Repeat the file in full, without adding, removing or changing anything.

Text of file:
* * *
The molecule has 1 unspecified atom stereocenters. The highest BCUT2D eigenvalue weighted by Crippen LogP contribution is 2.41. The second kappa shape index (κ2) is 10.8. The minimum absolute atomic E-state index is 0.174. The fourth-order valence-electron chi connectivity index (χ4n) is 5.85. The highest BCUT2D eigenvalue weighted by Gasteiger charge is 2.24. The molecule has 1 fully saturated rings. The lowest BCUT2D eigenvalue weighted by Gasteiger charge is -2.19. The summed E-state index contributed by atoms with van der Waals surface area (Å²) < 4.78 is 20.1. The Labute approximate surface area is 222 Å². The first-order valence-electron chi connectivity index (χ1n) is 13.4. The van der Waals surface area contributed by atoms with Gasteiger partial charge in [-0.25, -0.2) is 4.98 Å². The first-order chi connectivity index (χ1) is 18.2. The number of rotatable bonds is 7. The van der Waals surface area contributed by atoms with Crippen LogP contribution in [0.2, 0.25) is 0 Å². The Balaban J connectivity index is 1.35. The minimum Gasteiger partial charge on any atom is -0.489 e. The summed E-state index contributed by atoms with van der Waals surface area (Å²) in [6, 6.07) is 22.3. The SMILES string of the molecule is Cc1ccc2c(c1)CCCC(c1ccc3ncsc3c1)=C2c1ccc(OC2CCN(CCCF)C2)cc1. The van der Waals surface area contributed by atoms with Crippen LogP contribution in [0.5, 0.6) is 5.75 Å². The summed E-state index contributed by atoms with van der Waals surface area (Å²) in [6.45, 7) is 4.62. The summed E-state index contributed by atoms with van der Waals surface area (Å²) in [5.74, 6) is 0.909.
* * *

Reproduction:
The molecule has 1 unspecified atom stereocenters. The highest BCUT2D eigenvalue weighted by Crippen LogP contribution is 2.41. The second kappa shape index (κ2) is 10.8. The minimum absolute atomic E-state index is 0.174. The fourth-order valence-electron chi connectivity index (χ4n) is 5.85. The highest BCUT2D eigenvalue weighted by Gasteiger charge is 2.24. The molecule has 1 fully saturated rings. The lowest BCUT2D eigenvalue weighted by Gasteiger charge is -2.19. The summed E-state index contributed by atoms with van der Waals surface area (Å²) < 4.78 is 20.1. The Labute approximate surface area is 222 Å². The first-order valence-electron chi connectivity index (χ1n) is 13.4. The van der Waals surface area contributed by atoms with Gasteiger partial charge in [-0.25, -0.2) is 4.98 Å². The first-order chi connectivity index (χ1) is 18.2. The number of rotatable bonds is 7. The van der Waals surface area contributed by atoms with Crippen LogP contribution in [0.2, 0.25) is 0 Å². The Balaban J connectivity index is 1.35. The minimum Gasteiger partial charge on any atom is -0.489 e. The summed E-state index contributed by atoms with van der Waals surface area (Å²) in [6, 6.07) is 22.3. The SMILES string of the molecule is Cc1ccc2c(c1)CCCC(c1ccc3ncsc3c1)=C2c1ccc(OC2CCN(CCCF)C2)cc1. The van der Waals surface area contributed by atoms with Crippen LogP contribution in [0.5, 0.6) is 5.75 Å². The summed E-state index contributed by atoms with van der Waals surface area (Å²) in [6.45, 7) is 4.62. The summed E-state index contributed by atoms with van der Waals surface area (Å²) in [5.74, 6) is 0.909.